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john June 12, 2007 22:45

Why Re is different for external and internal flow
We know that Reynold's no is different for internal flow and external flow? I wonder why does it happen? Is it the charecteristic length, which is different in both and so Re is different in both?

Robin June 13, 2007 11:50

Re: Why Re is different for external and internal
Are you referring to the Reynolds number output by the solver or Reynolds numbers in general? Please be more specific.

The solver is only crudely estimating the Reynolds number based on the RMS averaged velocity and a length scale equal to the cube root of the volume. This is only provided as a sanity check and has nothing to do with the device Reynolds number. The solver cannot determine what the proper length scale is to use for the Reynolds number as it is ambiguous and depends on what you are referencing it to.

Regards, Robin

Robin June 13, 2007 14:22

Re: Why Re is different for external and internal
Hi John,

Given that you have posted this on multiple forums, I can safely assume that you are not interested in what the CFX solver is outputting, but rather the nature of the Reynolds number. It is actually explained quite nicely on Wikipedia at and you'll find similar explanations in many text books.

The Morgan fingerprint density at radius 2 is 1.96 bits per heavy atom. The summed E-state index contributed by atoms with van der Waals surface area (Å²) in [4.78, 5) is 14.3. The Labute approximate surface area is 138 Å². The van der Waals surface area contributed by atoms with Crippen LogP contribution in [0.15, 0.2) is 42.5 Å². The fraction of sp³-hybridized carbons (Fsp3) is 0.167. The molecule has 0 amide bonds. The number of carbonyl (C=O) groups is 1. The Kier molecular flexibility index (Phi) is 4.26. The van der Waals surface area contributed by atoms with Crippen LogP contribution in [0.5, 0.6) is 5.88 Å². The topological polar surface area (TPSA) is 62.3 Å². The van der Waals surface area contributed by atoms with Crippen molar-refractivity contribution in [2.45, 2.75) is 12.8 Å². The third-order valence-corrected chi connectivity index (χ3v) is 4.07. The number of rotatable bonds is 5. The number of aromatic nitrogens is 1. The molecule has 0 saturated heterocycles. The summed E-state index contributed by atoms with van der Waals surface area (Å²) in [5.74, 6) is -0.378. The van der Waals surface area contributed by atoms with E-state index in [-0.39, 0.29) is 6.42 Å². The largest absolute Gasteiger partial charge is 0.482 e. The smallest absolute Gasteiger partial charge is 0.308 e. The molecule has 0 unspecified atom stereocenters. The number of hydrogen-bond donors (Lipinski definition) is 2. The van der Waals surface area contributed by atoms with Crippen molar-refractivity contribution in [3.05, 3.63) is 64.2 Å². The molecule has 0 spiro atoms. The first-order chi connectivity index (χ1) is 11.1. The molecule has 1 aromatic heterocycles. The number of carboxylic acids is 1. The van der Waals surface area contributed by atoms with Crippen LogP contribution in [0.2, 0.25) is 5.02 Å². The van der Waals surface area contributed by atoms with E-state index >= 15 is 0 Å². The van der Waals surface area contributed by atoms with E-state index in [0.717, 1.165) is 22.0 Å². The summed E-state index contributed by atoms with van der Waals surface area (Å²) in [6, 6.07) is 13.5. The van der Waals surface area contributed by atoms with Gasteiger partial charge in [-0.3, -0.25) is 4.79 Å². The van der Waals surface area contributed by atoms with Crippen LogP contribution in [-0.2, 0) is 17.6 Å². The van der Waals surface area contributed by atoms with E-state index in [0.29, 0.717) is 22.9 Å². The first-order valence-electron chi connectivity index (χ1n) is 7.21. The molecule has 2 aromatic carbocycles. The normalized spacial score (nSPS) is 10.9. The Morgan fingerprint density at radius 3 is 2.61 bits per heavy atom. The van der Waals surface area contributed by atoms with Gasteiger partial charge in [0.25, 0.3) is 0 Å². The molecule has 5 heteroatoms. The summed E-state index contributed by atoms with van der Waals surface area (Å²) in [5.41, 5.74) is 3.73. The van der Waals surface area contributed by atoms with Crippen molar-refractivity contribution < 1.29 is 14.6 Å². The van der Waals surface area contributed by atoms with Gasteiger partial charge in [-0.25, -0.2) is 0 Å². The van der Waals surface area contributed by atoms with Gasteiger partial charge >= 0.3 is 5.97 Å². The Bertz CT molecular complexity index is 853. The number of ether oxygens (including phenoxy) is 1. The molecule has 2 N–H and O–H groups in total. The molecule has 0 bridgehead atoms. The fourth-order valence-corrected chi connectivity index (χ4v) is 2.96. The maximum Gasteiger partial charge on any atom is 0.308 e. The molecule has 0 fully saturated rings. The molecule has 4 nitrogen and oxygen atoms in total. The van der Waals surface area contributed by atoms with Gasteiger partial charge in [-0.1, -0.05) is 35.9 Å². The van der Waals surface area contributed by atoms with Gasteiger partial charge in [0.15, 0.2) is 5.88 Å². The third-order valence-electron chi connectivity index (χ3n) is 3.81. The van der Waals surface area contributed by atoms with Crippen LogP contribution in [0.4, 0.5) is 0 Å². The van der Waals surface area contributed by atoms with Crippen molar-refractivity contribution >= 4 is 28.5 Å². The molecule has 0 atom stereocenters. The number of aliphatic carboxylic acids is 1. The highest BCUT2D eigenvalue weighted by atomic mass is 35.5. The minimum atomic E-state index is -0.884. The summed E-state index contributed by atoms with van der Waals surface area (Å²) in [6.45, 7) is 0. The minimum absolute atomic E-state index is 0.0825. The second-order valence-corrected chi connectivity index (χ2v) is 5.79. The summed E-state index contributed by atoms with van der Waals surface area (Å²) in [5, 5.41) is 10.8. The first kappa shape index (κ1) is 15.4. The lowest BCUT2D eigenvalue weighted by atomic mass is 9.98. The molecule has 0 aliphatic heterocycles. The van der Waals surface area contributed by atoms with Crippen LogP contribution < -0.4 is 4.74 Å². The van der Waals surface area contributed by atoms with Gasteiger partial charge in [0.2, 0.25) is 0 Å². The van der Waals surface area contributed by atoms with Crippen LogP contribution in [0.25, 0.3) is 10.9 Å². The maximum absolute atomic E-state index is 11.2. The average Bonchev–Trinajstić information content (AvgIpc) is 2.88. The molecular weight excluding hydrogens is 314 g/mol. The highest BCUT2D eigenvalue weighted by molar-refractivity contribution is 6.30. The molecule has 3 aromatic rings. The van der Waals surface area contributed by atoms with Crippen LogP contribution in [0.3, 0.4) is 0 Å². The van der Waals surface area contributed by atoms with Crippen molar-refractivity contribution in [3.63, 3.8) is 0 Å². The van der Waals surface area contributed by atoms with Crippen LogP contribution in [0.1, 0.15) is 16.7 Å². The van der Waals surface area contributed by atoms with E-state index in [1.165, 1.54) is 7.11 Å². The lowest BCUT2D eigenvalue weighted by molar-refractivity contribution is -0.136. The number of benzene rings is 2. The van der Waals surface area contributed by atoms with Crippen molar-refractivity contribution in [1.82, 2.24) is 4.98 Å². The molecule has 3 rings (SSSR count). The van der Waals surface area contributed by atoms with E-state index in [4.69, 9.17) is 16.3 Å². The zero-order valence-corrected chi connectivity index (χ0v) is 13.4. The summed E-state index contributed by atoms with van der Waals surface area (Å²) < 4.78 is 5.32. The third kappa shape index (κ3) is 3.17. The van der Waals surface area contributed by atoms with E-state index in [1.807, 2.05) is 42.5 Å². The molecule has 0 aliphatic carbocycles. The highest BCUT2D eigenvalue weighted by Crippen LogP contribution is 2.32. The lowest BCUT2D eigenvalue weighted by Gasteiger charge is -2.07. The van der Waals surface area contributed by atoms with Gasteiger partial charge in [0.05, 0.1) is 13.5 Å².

In simple terms, the Reynolds number represents the ratio of advective transport (or inertial forces) to diffusive transport (viscous forces). Viscous forces tend to damp out fluctuations in the flow field, preventing large scale turbulent structures from developing. If the Reynolds number is large, the viscous forces are insufficient to keep the flow stable and turbulent structures develop. The problem is analogous to a beam buckling; short and fat beams don't buckle because the shear stresses overcome the inertial forces due to gravity, long and narrow beams will buckle because the shear stresses are insufficient to keep it straight.

External flows usually concern the flow around vehicles such as cars, aircraft or ships. These are very large in comparison to most internal flow devices and therefore the Reynolds numbers are larger. Of course density and viscosity play a role too, so if you have a dense fluid with a very low viscosity it is also possible to have a large Re in a small device.

Regards, Robin

john June 13, 2007 22:31

Re: Why Re is different for external and internal
Thank you very much Robin

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